Why Big Business Is Nothing To Be Scared Of

Marian L. Tupy, CapX

Jeremy Corbyn’s economic ideas, as I have explained previously, owe a great deal to the intellectual battles fought between the British Left and  Right during the 1970s and the 1980s. Corbyn, alas, is not the only leftist whose ideas are firmly stuck in the past.

On the other side of the Atlantic, the US Left is busy revisiting 100 year-old concerns from the Progressive Era. Listening to the leaders of the contemporary Democratic Party, you might think that the power and influence of the American corporation is the greatest threat to democracy. But where did that concern come from and should we really be worried?

The modern corporation is a product of the Industrial Revolution, which started in Great Britain in the 18th century, spread to the United States and then, somewhat later, to continental Europe. Prior to the Industrial Revolution, the main unit of production was the family, not a company. Of course, companies have existed for thousands of years and we can trace the first joint economic ventures (ie “proto-companies”) all the way back to ancient Greece and Rome. Until the modern era, however, most national output came from family farms in rural areas and artisan families in towns. Consequently, in the pre-industrial era, the only serious concentration of wealth and power was in the hands of the predatory nobility.

The Industrial Revolution changed all that. Old fuels (wood and peat) gave way to new fuels (coal and oil), old sources of power (wind and water) gave way to new sources of power (steam and electricity) and old machines (the spinning wheel and hand loom) gave way to new machines (the spinning jenny and power loom). The modern factory was born. Factories were located near towns, because towns were located near rivers and factories, like towns, needed access to large amounts of water.

Read full article

You May Also Like:

Democrats Against Tax Reform The Wall Street Journal

Just Say ‘Yes’ To Prosperity Kevin D. Williamson, National Review

Comey Should Be Indicted Daniel John Sobieski, American Thinker

Wealthy New York City Elites Prepare To Leave The City Under De Blasio’s Tax Burden Robert Donachie, The Western Journal

The Destruction Of The United States Of America Is Almost Complete! Joe Cunningham, RedState

Trump Admin To Remove Climate Change From List Of National Security Threats Mollie Hemingway, The Federalist

Why The $15 Minimum Wage Will Cost California 400,000 Jobs [Watch] Michael Saltsman, Forbes.com

Nanny State Activists Spread Holiday Fear About Toy Safety Eddie Stamper, Competitive Enterprise Institute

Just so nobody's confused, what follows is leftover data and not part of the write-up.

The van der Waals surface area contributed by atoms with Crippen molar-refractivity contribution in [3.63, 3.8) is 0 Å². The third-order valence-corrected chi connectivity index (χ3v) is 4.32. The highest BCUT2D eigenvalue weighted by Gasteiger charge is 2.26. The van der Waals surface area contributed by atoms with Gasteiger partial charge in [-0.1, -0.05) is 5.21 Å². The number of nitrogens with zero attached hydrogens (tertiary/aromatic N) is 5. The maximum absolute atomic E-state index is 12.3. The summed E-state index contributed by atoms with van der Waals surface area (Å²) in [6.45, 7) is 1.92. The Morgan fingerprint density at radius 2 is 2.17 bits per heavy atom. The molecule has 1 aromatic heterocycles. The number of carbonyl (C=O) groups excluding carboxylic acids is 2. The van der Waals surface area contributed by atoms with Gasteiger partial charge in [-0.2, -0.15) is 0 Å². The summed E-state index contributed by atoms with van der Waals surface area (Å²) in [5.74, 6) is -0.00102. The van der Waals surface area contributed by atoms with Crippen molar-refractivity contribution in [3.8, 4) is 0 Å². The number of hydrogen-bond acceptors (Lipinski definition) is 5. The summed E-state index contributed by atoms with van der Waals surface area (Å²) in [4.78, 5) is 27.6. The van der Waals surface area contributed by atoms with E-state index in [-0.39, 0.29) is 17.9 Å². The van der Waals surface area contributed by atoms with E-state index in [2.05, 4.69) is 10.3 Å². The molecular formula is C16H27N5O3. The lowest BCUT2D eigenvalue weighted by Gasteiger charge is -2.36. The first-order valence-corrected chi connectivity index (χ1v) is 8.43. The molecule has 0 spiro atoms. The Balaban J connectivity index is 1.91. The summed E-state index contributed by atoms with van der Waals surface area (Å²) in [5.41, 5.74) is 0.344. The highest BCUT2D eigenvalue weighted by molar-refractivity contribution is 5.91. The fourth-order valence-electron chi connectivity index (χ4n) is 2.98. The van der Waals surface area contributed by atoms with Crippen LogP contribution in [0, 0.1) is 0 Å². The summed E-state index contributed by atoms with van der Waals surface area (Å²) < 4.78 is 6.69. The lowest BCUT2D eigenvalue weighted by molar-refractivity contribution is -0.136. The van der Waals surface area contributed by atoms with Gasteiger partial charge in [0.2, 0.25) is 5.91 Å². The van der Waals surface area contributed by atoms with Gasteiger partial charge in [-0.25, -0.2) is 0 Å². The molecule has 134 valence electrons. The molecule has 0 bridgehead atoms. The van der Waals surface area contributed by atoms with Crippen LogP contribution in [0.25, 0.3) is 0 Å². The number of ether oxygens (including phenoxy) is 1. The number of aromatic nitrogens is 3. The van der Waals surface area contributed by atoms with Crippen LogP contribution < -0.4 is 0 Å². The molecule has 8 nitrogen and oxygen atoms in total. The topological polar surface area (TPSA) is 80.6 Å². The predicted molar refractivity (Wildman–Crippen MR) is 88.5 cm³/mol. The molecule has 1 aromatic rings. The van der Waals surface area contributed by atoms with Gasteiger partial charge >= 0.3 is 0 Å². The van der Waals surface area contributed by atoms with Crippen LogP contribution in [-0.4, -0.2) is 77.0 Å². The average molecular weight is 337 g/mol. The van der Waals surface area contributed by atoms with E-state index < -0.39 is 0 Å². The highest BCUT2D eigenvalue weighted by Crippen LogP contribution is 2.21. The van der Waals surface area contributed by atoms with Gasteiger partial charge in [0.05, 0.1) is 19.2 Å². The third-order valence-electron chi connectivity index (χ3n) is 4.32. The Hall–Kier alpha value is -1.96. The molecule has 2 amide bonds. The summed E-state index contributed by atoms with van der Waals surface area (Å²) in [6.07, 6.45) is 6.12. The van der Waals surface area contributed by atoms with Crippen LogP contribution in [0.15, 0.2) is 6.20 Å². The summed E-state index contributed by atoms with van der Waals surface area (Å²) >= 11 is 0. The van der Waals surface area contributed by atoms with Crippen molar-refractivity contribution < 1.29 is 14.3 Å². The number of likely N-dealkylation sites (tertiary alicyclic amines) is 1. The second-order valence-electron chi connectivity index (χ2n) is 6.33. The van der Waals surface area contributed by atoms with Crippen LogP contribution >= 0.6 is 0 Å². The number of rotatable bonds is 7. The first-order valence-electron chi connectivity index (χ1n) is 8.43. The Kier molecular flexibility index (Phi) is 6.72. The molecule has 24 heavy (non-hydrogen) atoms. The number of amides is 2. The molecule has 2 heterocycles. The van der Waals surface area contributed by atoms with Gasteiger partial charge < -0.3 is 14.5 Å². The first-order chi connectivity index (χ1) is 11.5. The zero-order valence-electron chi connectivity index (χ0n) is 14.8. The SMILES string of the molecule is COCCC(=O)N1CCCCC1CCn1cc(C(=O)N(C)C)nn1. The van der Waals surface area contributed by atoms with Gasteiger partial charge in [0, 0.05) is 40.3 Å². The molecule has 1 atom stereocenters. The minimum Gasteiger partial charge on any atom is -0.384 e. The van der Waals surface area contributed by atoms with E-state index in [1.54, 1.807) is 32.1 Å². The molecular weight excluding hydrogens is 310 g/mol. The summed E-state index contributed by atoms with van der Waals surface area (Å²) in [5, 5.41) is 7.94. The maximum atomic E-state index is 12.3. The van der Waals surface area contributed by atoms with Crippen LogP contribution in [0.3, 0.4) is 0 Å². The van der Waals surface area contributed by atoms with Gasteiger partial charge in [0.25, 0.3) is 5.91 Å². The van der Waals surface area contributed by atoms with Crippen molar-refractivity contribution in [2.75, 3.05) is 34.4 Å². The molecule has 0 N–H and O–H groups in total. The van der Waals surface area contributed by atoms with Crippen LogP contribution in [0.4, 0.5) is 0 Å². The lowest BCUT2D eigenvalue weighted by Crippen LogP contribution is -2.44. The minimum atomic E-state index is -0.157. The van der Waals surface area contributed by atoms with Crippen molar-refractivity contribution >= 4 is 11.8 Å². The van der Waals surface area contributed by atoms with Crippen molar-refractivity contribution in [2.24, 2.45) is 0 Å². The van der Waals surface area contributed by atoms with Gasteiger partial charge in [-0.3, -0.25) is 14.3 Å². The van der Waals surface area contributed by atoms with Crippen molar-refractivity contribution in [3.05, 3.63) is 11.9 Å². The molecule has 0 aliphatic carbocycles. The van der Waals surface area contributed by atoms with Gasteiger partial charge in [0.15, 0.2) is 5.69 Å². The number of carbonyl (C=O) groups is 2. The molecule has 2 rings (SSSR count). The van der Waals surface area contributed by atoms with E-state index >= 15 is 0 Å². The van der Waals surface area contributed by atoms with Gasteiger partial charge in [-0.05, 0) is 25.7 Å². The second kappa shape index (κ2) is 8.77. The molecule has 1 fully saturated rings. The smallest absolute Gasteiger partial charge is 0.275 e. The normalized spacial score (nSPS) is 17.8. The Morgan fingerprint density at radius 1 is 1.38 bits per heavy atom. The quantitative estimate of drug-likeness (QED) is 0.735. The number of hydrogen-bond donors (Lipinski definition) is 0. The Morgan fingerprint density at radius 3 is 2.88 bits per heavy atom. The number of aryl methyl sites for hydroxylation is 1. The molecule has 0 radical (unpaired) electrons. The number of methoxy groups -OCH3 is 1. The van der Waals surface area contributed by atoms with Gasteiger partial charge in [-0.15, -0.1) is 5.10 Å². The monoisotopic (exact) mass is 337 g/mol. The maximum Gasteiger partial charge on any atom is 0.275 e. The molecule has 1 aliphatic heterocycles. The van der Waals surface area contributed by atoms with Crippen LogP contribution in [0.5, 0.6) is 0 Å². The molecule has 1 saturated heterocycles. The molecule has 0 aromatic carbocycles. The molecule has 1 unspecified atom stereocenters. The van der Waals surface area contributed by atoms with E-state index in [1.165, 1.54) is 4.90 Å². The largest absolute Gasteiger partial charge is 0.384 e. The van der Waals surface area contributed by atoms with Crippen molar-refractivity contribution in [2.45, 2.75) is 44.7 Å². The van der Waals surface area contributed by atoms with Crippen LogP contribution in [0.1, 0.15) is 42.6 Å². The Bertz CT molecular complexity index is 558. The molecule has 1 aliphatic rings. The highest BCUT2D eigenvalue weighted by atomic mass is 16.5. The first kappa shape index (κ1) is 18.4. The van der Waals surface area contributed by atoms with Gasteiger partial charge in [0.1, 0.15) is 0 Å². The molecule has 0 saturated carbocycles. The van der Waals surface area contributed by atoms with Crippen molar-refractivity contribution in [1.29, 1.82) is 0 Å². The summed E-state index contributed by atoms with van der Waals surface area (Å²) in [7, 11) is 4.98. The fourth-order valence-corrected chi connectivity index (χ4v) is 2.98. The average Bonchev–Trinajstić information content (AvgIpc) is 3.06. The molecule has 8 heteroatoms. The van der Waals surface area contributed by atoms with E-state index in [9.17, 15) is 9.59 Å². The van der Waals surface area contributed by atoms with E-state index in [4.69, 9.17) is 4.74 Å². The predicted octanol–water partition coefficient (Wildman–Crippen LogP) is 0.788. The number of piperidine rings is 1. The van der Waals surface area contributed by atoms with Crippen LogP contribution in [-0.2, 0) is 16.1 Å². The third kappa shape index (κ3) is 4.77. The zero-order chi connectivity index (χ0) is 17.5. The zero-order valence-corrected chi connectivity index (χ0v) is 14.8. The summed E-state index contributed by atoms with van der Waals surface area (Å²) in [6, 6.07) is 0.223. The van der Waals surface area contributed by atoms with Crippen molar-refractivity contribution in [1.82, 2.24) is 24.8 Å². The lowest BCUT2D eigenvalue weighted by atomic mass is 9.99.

Will Net-Neutrality Zealots Apologize When The Internet Fails To Crash And Burn? Investor’s Business Daily

No, It’s Actually The Rich Who Deserve A Tax Break Mahdi Barakat, Foundation for Economic Education

Dow 24000 And The Trump Boom Maria Bartiromo, The Wall Street Journal

Authoritarians To The Left And Right Ronald Bailey, Reason

Good News For Christmas: You Don't Have To Pay Any Attention To Government Dietary Advice Francis Menton, Manhattan Contrarian

Here's How Many People Have Left The EPA Since Scott Pruitt Took Over Cortney O’Brien, Townhall

From California Dreaming To California Leaving John O. McGinnis, Library of Law and Liberty

VA Takes Months To See Marine Veteran, Only To Deny Coverage Of His Injuries [Watch] Chris Neefus, Concerned Veterans for America

For More go to the Home Page >>>

Join Our Email List


FreeMarket Central

Some titles recent, all recommended -

Special Video Feature

FreeMarket Central

Voices From The 2017 International Students For Liberty Conference

In Search Of History

The Reagan Tax Cuts Worked

Thanks to "bracket creep," the inflation of the 1970s pushed millions of taxpayers into higher tax brackets even though their inflation-adjusted incomes were not rising. To help offset this tax increase and also to improve incentives to work, save, and invest, President Reagan proposed sweeping tax rate reductions during the 1980s. What happened? Total tax revenues climbed by 99.4 percent during the 1980s, and the results are even more impressive when looking at what happened to personal income tax revenues. Once the economy received an unambiguous tax cut in January 1983, income tax revenues climbed dramatically, increasing by more than 54 percent by 1989 (28 percent after adjusting for inflation).


-- Daniel J. Mitchell,

Shadow Stats Snapshot

FreeMarket Central

ShadowStats alternate economic indicators are based on the methodology of noted economist John Williams, specialist in government economic reporting.

  • Unemployment:
    FreeMarket Central BLS: 4.12%
    FreeMarket Central Shadow Stats: 21.7%
  • Inflation:
    FreeMarket Central November Year-to-Year: 2.04% (CPI-U*)
    FreeMarket Central Shadow Stats: 9.8%

*[cpi-u is the Bureau of Labor Statistics inflation rate for all urban consumers]